Treatment Patterns and Population Characteristics of Nonpharmacologic Management of Chronic Pain in the United States’ Medicare Population: A Scoping Review
A ChiroSecure Research Update
Abstract: This scoping review aimed to systematically map and characterize the existing studies about the receipt of noninvasive, nonpharmacologic pain therapies by Medicare beneficiaries.
Discussion: The final review included 33 studies. Of these, 24 were quantitative, 7 were qualitative, and 2 were mixed-methods studies. Of 32 studies that focused on Medicare beneficiaries, 10 did not specify the Medicare type, and all but one of the remaining studies were restricted to fee-for-service enrollees. Back and neck pain and arthritis were the most commonly studied pain types. Chiropractic care (n=19) and physical therapy (n=17) appeared frequently among included studies. The frequency and/or duration of nonpharmacologic treatment was mentioned in 13 studies. Trends in the utilization of nonpharmacologic pain therapies were assessed in 6 studies but none of these studies went beyond 2008.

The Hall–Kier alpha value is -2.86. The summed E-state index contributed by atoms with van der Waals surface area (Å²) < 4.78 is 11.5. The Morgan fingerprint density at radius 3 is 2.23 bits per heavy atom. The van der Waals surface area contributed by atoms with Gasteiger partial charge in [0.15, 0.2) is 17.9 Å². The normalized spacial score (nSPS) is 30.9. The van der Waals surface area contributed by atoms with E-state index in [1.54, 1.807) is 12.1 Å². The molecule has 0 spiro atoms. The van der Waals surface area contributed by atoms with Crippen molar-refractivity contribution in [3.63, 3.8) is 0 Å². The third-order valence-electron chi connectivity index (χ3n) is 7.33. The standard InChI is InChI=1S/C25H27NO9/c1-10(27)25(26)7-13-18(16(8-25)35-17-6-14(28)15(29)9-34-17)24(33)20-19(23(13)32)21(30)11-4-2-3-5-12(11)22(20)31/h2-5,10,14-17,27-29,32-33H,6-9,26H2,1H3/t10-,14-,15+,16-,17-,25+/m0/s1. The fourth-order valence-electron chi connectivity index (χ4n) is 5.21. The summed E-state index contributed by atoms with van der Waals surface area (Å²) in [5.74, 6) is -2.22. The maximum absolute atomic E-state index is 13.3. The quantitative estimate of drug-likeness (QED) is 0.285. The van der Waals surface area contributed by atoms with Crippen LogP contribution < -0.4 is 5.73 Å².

Conclusion: This scoping review found that manipulative therapies, mainly chiropractic, have been the most widely studied approaches for nonpharmacologic pain management in the Medicare population. The review also identified the need for future research that updates trend data and addresses contemporary issues such as rising Medicare Advantage enrollment and promulgation of practice guidelines for pain management.
Reference: Erum Choudry, BDS and others, Treatment Patterns and Population Characteristics of Nonpharmacologic Management of Chronic Pain in the United States’ Medicare Population: A Scoping Review, Innovation in Aging, 2023;, igad085, https://doi.org/10.1093/geroni/igad085